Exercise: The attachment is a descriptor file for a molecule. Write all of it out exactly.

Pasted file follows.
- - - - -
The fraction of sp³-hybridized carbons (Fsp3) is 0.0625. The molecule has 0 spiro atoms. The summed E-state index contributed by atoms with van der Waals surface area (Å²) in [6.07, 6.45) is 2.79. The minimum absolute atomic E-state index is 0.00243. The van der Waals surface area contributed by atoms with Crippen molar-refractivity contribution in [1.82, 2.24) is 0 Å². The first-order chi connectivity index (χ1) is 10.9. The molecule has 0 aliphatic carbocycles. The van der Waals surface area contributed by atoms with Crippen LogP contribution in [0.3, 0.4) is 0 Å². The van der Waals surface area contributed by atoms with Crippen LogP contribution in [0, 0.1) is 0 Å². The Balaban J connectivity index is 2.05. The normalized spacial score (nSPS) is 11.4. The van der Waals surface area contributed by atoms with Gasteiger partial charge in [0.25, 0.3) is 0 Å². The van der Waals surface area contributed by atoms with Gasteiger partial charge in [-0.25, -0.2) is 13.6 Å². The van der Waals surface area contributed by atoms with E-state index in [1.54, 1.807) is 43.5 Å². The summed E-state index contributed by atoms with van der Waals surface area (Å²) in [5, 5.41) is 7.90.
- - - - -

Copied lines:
The fraction of sp³-hybridized carbons (Fsp3) is 0.0625. The molecule has 0 spiro atoms. The summed E-state index contributed by atoms with van der Waals surface area (Å²) in [6.07, 6.45) is 2.79. The minimum absolute atomic E-state index is 0.00243. The van der Waals surface area contributed by atoms with Crippen molar-refractivity contribution in [1.82, 2.24) is 0 Å². The first-order chi connectivity index (χ1) is 10.9. The molecule has 0 aliphatic carbocycles. The van der Waals surface area contributed by atoms with Crippen LogP contribution in [0.3, 0.4) is 0 Å². The van der Waals surface area contributed by atoms with Crippen LogP contribution in [0, 0.1) is 0 Å². The Balaban J connectivity index is 2.05. The normalized spacial score (nSPS) is 11.4. The van der Waals surface area contributed by atoms with Gasteiger partial charge in [0.25, 0.3) is 0 Å². The van der Waals surface area contributed by atoms with Gasteiger partial charge in [-0.25, -0.2) is 13.6 Å². The van der Waals surface area contributed by atoms with E-state index in [1.54, 1.807) is 43.5 Å². The summed E-state index contributed by atoms with van der Waals surface area (Å²) in [5, 5.41) is 7.90.